Would you climb aboard a jetliner if its pilot had endured three days of aerial training?

Would you seek a third-day dental student to drill your teeth?

Would you trust a third-day seminarian to save your soul?

The questions — we presume — answer themselves.

Yet a man’s sober senses abandon him when the glitter of fast riches dazzles before him…

The Siren Song

A rampaging stock market is a cruel Siren, a fiendish chanteuse. She seduces and maddens her victims with beautiful cries of easy wealth.

But she is drawing them to the treacherous rocks.

Unlike old Ulysses, the great majority fail to rope themselves to the mast. They cannot resist the siren songs.

They are too dizzied by the angelic symphonies dinning in their ears. This TikTok fellow and his followers provide grand examples.

Mr. Lance Roberts of Real Investment Advice:

That is the new investing world we live in. A world where individuals are getting investing “expertise” from young individuals on social media with huge followings. It is effectively the “blind leading the blind.”

That is, the blind are leading the blind to the hard rocks. All are blind to the perils before them:

As is often the case, investors tend to pile into markets when the risk versus reward is out of their favor… the number of companies trading above their 200-day moving average is at some of the highest levels on record as well. When virtually every stock in an index is in a bullish trend, it is usually a warning sign.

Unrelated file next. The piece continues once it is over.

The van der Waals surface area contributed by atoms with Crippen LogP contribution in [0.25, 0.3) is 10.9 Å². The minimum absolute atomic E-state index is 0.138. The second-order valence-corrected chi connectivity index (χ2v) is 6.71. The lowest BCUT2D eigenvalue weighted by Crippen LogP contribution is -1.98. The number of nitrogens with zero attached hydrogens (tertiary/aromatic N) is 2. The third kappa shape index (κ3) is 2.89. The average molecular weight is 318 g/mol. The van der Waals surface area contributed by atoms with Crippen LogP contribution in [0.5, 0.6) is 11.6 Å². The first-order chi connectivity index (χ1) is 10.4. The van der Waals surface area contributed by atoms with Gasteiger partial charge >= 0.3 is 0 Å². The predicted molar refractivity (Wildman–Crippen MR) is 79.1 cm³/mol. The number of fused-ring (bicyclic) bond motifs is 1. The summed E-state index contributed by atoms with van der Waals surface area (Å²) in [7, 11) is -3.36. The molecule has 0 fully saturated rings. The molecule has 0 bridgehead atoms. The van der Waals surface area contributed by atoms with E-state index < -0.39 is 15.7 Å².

But who will heed the warning sign?

The True Culprit Is the Federal Reserve

We hazard they will come to grief before long, broken… and shattered… wrecked beyond all hope.

But if the stock market siren sings the evil song, the Federal Reserve enticed the men to sea in the first place… like 16th century adventurers in search of New World gold.

For its fantastic quantitative easings and zero interest rates have held out the lure of fantastic riches.

If not for the Federal Reserve and its tricks, the siren cries would go clanking off men’s ears.

Here is one symptom of the present derangement: Margin debt.

Record Margin Debt: An Ill Omen

Margin debt runs to record levels. That is, investors are borrowing money to purchase stocks at record levels.

Margin amplifies and sweetens the siren’s rhapsodies. Roberts:

Margin debt is the “gasoline,” which drives markets higher as the leverage provides for the additional purchasing power of assets… Currently, the exuberance of investors is on full display. With a fresh round of “stimmy” checks reloading bank accounts, margin debt as a percentage of real disposable incomes has shot to record highs.

But margin-buying also adds speed… magnifying the ultimate wreck:

However, “leverage” also works in reverse as it supplies the accelerant for more significant declines as lenders “force” the sale of assets to cover credit lines without regard to the borrower’s position. The problem is that “margin calls” generally happen all at once, as falling asset prices impact all lenders simultaneously.

Meantime, the will of Zeus moves toward its ultimate end…

The Federal Reserve continues dangling stock market riches, the siren continues her wicked wailings…

And investors continue for the rocks…


Brian Maher

Brian Maher
Managing Editor, The Daily Reckoning

The Daily Reckoning